Tuesday, June 7, 2011

When a Quilt Wears Out...

What do you do when a quilt begins to show signs of wear and tear? Either repair it or love it til the threads no longer hold together.

It's a joyful thing to see one of my kids wrapped up in their quilt to sleep or study. It's a comfort when they are sick and want the quilt to cover them. I've repaired many a quilt belonging to my children over the years because kids tend to love their quilts to death.

If you are a quilter, it's a great excuse to go buy more fabric and design something really spectacular. But if  the quilt was given to you or inherited and you don't sew yourself, you'll want to find someone who can spruce it up for you.

I do have a couple of quilts that are in need of repair. One is a strippy quilt with very heavy quilting. Some of the stitching has come loose so it only needs re-quilting in a few spots since the fabric is still very stable.

My son's I Spy quilt, which I made for him in 2003, has a few patches that have completely worn away. Even the batting is gone in one area. Looking at it I can see that the patches that are falling apart are lower quality fabric than some of the other patches sewn into the quilt.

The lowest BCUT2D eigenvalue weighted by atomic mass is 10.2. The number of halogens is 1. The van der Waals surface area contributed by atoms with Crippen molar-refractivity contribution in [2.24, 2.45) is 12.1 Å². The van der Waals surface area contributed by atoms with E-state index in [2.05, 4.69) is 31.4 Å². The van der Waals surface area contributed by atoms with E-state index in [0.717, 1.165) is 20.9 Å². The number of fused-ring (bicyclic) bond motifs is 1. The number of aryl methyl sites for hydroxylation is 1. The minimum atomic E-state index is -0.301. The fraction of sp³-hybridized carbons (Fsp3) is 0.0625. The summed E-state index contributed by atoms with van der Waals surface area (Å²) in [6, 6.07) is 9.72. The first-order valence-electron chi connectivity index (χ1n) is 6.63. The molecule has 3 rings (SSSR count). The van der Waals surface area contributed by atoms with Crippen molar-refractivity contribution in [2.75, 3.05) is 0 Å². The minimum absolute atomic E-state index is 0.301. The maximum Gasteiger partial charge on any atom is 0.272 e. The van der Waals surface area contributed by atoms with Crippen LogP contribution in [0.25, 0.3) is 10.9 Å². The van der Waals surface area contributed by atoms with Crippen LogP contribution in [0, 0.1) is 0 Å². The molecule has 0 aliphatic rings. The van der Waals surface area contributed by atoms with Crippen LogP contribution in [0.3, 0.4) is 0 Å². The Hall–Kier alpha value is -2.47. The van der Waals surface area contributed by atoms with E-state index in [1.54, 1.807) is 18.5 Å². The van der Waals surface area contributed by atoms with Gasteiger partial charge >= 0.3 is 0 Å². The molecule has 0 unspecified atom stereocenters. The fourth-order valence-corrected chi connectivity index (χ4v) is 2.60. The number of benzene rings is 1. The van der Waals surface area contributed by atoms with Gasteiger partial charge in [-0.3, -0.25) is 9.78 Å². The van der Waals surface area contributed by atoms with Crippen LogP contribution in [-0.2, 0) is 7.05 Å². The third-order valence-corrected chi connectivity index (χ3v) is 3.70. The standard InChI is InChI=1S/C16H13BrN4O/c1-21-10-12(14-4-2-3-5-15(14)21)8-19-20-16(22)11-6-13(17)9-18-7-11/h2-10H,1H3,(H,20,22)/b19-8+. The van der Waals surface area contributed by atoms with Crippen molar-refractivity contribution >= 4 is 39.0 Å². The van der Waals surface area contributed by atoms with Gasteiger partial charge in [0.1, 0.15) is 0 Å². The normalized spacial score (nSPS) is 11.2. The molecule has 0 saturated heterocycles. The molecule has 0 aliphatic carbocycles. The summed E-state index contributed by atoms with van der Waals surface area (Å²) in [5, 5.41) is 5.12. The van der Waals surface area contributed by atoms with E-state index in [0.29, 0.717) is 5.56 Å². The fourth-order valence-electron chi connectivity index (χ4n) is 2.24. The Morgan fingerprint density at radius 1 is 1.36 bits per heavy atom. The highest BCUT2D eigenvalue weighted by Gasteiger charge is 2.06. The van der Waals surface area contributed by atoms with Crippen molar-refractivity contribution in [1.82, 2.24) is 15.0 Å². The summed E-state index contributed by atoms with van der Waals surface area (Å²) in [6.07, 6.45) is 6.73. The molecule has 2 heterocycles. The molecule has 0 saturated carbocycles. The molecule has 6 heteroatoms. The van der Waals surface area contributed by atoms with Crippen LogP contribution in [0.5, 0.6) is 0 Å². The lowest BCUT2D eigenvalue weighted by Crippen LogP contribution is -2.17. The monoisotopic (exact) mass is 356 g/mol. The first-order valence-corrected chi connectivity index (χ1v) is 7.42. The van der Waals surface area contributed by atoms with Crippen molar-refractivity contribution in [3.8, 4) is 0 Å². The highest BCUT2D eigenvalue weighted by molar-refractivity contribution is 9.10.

Back when I was collecting novelty prints for this quilt, I was more interested in the design of the fabric. I didn't understand much about the different qualities of fabric such as thread count, the hand of the fabric, or manufacturers. I could have held up a print to the light and seen how easily it showed through to get a basic idea of the thickness or thinness of the fibers.

At any rate, this quilt has been loved and used daily on my son's bed. Since he is almost 20, he might want to retire this quilt in favor of a more updated style. But if he wants it repaired, here's what I will do.

First, I will replace the worn patches by carefully trimming the worn part away. I will use a quality fabric cut in the same shape--I have tons these left over from 2003! Turn under the edge, press, insert a new piece of batting, and hand or machine applique the patch in place.

Also, when the edge is worn near the binding, it is easy to trim the original binding off. If the quilting is not too close to the edge, you can also trim a bit of the worn fabric.

On this quilt, I quilted in the ditch between all the patches. On the border, I used orange embroidery floss to hand quilt a pointed design. Since I centered it along the border, there is plenty of space to trim up the edges--in this case I could trim a bit less than an inch if necessary--and then apply a new binding.

Copyright ©2011, Sharon Baggs

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